• RECOMMENDATION if you make under $110,000: YOU COULD GO EITHER WAY, BUT WE LEAN TOWARDS THE ROTH IRA (due to benefit of tax diversification + lock in today’s rate). Traditional IRA only makes sense if you believe that your Federal and state income tax rate will be lower than ~23.1% in retirement (you retire with modest savings and the tax rates don’t skyrocket) – see chart below.
  • RECOMMENDATION if you make over $110,000: YOU ARE RICH! YOU COULD GO EITHER WAY, BUT THE NON-ROTH OPTION (TRADITIONAL IRA OR 401K) IS LESS HASSLE. Traditionally, high income earners like you have never been allowed to invest in the IRA – you have to make less than $110,000 a year. Even though there is now a perfectly legal back-door process to allow you to invest in a Roth, we suggest just sticking to the Traditional IRA. You will save $$ on your very high taxes this year (which are probably even higher than the 30% mentioned in the chart). Equally important, going through the trouble of completing all the paperwork / tax forms required to open a Roth IRA is probably not worth your valuable time (or the $50+ you will have to pay your accountant to fill them out!)


So hopefully everything is clear now!  If not, leave questions or comments below.




A couple of technical notes:

  • We used the * (asterisk) above when discussing the “marginal income tax bracket.” What we mean if this: if you were to put $5,000 in a 401K / Traditional IRA, how much Federal and state income tax (ignore Social Security and Medicare taxes) would you save?  If you could save $500 on your Federal and state income taxes, we considered you as part of the “10% marginal tax bracket for Federal and state income tax”
  • The “10%, 20%, or 30% tax bill” at retirement assumes all applicable Federal and state income taxes that you have to pay on Retirement Account withdrawals (note you do not have to pay Medicare or Social Security taxes on withdrawal)
  • The charts assume tax rates from this handy tax calculator

3 Responses to “Retirement Accounts (IRAs, Roth IRAs, 401K) – Part 3. OK really, just tell me what I need to do!”

  • “NEVER SEEN BEFORE” chart, lol

    • Thanks for stopping by, Jordan. Well, have you seen it before? Haha. How do you like the new font?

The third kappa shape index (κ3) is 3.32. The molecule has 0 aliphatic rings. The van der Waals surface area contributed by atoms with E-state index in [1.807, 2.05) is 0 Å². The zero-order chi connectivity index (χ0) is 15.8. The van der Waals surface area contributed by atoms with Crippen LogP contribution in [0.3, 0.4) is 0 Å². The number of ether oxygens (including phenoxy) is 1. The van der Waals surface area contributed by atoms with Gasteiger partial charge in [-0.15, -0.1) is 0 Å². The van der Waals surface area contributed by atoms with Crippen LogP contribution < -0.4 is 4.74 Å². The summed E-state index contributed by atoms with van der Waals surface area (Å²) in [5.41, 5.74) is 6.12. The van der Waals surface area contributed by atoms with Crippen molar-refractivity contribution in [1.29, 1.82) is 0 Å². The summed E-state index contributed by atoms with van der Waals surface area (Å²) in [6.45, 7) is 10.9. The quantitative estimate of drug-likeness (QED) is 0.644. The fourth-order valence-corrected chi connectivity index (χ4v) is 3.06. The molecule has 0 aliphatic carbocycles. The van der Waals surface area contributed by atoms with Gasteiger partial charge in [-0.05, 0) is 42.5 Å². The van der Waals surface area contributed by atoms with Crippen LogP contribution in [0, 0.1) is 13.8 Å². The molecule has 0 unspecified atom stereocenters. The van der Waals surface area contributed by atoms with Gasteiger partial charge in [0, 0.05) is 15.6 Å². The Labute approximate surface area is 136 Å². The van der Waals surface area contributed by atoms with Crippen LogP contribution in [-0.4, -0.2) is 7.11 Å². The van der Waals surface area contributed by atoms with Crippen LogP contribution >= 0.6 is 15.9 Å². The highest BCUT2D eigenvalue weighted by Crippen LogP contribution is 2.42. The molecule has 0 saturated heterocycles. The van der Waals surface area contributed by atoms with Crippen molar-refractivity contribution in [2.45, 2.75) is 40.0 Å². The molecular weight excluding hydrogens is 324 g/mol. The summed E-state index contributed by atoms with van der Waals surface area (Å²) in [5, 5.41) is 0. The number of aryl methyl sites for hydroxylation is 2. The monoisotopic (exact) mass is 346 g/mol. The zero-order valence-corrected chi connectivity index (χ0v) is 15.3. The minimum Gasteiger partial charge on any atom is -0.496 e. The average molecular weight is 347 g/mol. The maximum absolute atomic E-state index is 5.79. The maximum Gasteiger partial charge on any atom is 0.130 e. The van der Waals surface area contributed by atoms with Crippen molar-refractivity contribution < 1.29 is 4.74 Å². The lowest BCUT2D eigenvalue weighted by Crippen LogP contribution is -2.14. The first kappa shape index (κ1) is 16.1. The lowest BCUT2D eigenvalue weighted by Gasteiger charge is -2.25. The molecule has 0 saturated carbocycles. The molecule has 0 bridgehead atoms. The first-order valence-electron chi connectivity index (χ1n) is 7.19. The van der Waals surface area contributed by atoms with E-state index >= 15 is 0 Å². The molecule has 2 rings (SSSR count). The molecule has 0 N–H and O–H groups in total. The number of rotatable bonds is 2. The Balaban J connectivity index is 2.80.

• If a taxpayer crvneots his or her IRA and then dies, the amount of conversion income not previously reported, will be included in the decedent’s final tax return. However an exception is made if the Roth IRA is inherited by the spouse. If the spouse so elects, the spouse can continue to report the conversion income on the same schedule as the decedent would have. This election cannot be made or rescinded after the due date of the spouse’s tax return for the year of the decedent’s death. Roth IRA Conversion AdvantagesThe 2010 Roth IRA conversion may prove beneficial for a number of investors. Assuming tax rates do not drop significantly in the future, the conversion makes a lot of sense. The main advantage of the Roth IRA is its very favorable tax treatment when it comes to distributions. These qualified distributions are tax free, of course, but there are some other Roth IRA conversion benefits:There is no Required Minimum Distribution (RMD) during your lifetime.An IRA conversion to Roth IRA will require the payment of any necessary taxes, but will assist in shrinking your taxable estate. This provides you the opportunity to bequeath the select Roth funds tax free to your heirs.You can choose to not pay taxes on the conversion in 2010 and postpone the taxes in equal shares until 2011 and 2012. Normally, you’d be required to pay all taxes in the year of the conversion.Obviously, the primary advantage of the Roth IRA is its tax-free nature. Having investment earnings completely free from taxation is alluring, but the two following Roth IRA rules must be met in order to receive tax-free distributions:1. The withdrawal takes place at least five years after the initial Roth contribution, and2. One of the following applies:a. The Roth IRA owner is 59 bd or olderb. Disability (permanent)c. Death of participantd. First-time home purchase ($10,000 lifetime cap)